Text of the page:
Essentially, after integration and evaluation of soft tissue at 12 to 16 weeks subsequent to surgical placement of the ceramic implant, the implant is treated similarly to a natural tooth receiving a long-term restoration, and the protocol is the doctor's choice for soft-tissue management at the time of the final impression. Radiographic examination in Figure 8 and Figure 9 revealed that bone volume and soft tissue were preserved, primarily due to exceptional biocompatibility and the PRF biologics implemented after the atraumatic extractions.
Case Two: Restoring Natural Dentition and Placing Ceramic Dental Implants
Often a dentist will evaluate, diagnose, treatment-plan and deliver a case presentation to a patient who requires multiple restorations to restore natural dentition and missing teeth. After the patient understands and accepts the treatment plan provided by the dentist, the workflow to begin restoring natural dentition and placing ceramic dental implants is developed using a diagnostic wax up and provisionals that mimic natural dentition. Provisionals are used to help develop soft-tissue architecture, provide light loading forces to the surrounding bone and soft tissues after the initial osseointegration, and give the dentist positive or negative feedback from the patient regarding food impaction or occlusal disharmonies.
Figure 10 through Figure 13 show the preoperative x-ray and the sequence of beginning with healed sites through the surgical placement of the implants. The implants were protected by an Essix-style wound-protection removable retainer for approximately 12 weeks. After the integration phase, the implants and the natural dentition were prepared using traditional crown-and-bridge high-speed diamond and zirconia cutting burs to remove decay and existing restorative materials, to complete and refine the natural-tooth structures to receive full-crown coverage, and to prepare and refine gingival margins of the zirconia implants where needed.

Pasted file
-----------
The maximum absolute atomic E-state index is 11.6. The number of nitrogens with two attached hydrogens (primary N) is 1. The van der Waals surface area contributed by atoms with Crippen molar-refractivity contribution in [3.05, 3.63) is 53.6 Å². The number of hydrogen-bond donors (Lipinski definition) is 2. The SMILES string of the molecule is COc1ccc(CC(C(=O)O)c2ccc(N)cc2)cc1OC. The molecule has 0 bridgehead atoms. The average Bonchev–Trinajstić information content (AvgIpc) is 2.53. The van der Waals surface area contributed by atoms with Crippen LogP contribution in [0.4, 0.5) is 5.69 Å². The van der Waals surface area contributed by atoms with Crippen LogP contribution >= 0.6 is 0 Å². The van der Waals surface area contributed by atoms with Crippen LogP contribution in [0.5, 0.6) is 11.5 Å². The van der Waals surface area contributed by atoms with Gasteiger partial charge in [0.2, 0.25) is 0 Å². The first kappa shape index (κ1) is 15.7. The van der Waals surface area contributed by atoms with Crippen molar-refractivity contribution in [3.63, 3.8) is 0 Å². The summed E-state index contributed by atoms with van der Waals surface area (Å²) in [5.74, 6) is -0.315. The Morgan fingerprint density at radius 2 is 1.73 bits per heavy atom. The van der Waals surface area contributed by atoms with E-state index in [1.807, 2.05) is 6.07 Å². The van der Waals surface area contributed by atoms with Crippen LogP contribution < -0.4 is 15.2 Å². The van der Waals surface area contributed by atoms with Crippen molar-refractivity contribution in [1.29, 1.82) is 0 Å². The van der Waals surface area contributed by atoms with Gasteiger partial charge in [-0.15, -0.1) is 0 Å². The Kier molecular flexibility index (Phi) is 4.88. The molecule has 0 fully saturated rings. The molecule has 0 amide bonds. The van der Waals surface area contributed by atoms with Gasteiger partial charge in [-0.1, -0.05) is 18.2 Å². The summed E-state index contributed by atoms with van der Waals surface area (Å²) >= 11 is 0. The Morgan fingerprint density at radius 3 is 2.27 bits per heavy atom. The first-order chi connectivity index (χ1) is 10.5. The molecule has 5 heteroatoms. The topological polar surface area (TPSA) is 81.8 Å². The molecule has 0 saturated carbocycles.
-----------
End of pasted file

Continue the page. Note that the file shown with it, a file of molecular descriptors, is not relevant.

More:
After the preparations were evaluated and accepted by the clinician, provisionals were completed with traditional crown-and-bridge techniques. Then the provisionals were fabricated with a replication stent derived from the diagnostic wax up (Figure 14). The provisionals were well-fitted to both the natural dentition and the ceramic dental implants (Figure 15). The provisional that was fixed to the implant was kept out of occlusion and had a narrow buccal-lingual occlusal table. The smaller occlusal table and short occlusal scheme provided light loading forces and stimulated the bone tissue—the brain detects the stimuli and sends osteoblasts to the area to increase bone density surrounding the implant. The recommendation for the light-loading provisional phase was to have the patient function with the provisionals for 4 weeks.
The final impression appointment follows the light-load phase, provided the implant is stable and the soft tissue is acceptable to the clinician. Polyvinyl putty and light-body impression materials were used in this case; analog casts and final full-zirconia full crowns were fabricated (Figure 16). The patient provided feedback that chewing was comfortable and without food impactions. Keratinized gingival cuff was developed, and natural-tooth contours for the restorations mimicked what is normally found in human dentition. The healed bone surrounding the ceramic dental implant was similar in density and crestal levels in comparison with the adjacent natural teeth, evident in the radiographic evaluation (Figure 17). Final long-term restorations at the gingival crest and restoration interfaces were also consistent in optimum periodontal health and gingival height. Arch-form integrity was upheld and occlusion was managed; osseointegration and light-load principles optimized the success of the restorations, and an acceptable, harmonious esthetic outcome was achieved for the patient.